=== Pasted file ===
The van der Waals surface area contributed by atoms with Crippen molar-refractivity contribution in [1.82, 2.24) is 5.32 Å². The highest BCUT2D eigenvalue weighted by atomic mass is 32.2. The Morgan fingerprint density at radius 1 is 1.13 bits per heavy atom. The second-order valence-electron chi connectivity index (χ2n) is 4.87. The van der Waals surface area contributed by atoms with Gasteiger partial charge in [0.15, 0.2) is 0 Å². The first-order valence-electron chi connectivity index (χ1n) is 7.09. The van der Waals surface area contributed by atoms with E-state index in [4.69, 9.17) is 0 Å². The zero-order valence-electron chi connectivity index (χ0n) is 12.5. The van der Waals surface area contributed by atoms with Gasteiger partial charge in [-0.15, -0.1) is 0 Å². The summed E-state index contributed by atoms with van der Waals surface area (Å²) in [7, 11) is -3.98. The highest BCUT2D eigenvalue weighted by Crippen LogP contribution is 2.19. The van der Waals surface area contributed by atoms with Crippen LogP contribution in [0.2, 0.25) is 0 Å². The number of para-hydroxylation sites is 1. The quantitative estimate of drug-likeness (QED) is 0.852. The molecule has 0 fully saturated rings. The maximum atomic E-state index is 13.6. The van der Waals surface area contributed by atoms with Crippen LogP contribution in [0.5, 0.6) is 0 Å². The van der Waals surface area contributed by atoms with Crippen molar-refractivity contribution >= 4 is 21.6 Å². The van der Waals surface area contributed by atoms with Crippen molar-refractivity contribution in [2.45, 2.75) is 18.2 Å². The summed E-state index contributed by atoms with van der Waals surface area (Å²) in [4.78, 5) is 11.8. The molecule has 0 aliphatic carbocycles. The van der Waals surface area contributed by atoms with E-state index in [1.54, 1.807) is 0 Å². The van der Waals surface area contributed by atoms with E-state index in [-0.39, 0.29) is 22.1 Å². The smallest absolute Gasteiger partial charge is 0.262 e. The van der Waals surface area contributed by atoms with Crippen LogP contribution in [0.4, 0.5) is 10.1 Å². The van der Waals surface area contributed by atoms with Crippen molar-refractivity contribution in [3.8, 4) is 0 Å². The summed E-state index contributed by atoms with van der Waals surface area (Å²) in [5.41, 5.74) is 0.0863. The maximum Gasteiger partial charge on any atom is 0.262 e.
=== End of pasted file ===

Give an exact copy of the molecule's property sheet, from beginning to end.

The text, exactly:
The van der Waals surface area contributed by atoms with Crippen molar-refractivity contribution in [1.82, 2.24) is 5.32 Å². The highest BCUT2D eigenvalue weighted by atomic mass is 32.2. The Morgan fingerprint density at radius 1 is 1.13 bits per heavy atom. The second-order valence-electron chi connectivity index (χ2n) is 4.87. The van der Waals surface area contributed by atoms with Gasteiger partial charge in [0.15, 0.2) is 0 Å². The first-order valence-electron chi connectivity index (χ1n) is 7.09. The van der Waals surface area contributed by atoms with E-state index in [4.69, 9.17) is 0 Å². The zero-order valence-electron chi connectivity index (χ0n) is 12.5. The van der Waals surface area contributed by atoms with Gasteiger partial charge in [-0.15, -0.1) is 0 Å². The summed E-state index contributed by atoms with van der Waals surface area (Å²) in [7, 11) is -3.98. The highest BCUT2D eigenvalue weighted by Crippen LogP contribution is 2.19. The van der Waals surface area contributed by atoms with Crippen LogP contribution in [0.2, 0.25) is 0 Å². The number of para-hydroxylation sites is 1. The quantitative estimate of drug-likeness (QED) is 0.852. The molecule has 0 fully saturated rings. The maximum atomic E-state index is 13.6. The van der Waals surface area contributed by atoms with Crippen LogP contribution in [0.5, 0.6) is 0 Å². The van der Waals surface area contributed by atoms with Crippen molar-refractivity contribution >= 4 is 21.6 Å². The van der Waals surface area contributed by atoms with Crippen molar-refractivity contribution in [2.45, 2.75) is 18.2 Å². The summed E-state index contributed by atoms with van der Waals surface area (Å²) in [4.78, 5) is 11.8. The molecule has 0 aliphatic carbocycles. The van der Waals surface area contributed by atoms with E-state index in [1.54, 1.807) is 0 Å². The van der Waals surface area contributed by atoms with E-state index in [-0.39, 0.29) is 22.1 Å². The smallest absolute Gasteiger partial charge is 0.262 e. The van der Waals surface area contributed by atoms with Crippen LogP contribution in [0.4, 0.5) is 10.1 Å². The van der Waals surface area contributed by atoms with Crippen molar-refractivity contribution in [3.8, 4) is 0 Å². The summed E-state index contributed by atoms with van der Waals surface area (Å²) in [5.41, 5.74) is 0.0863. The maximum Gasteiger partial charge on any atom is 0.262 e.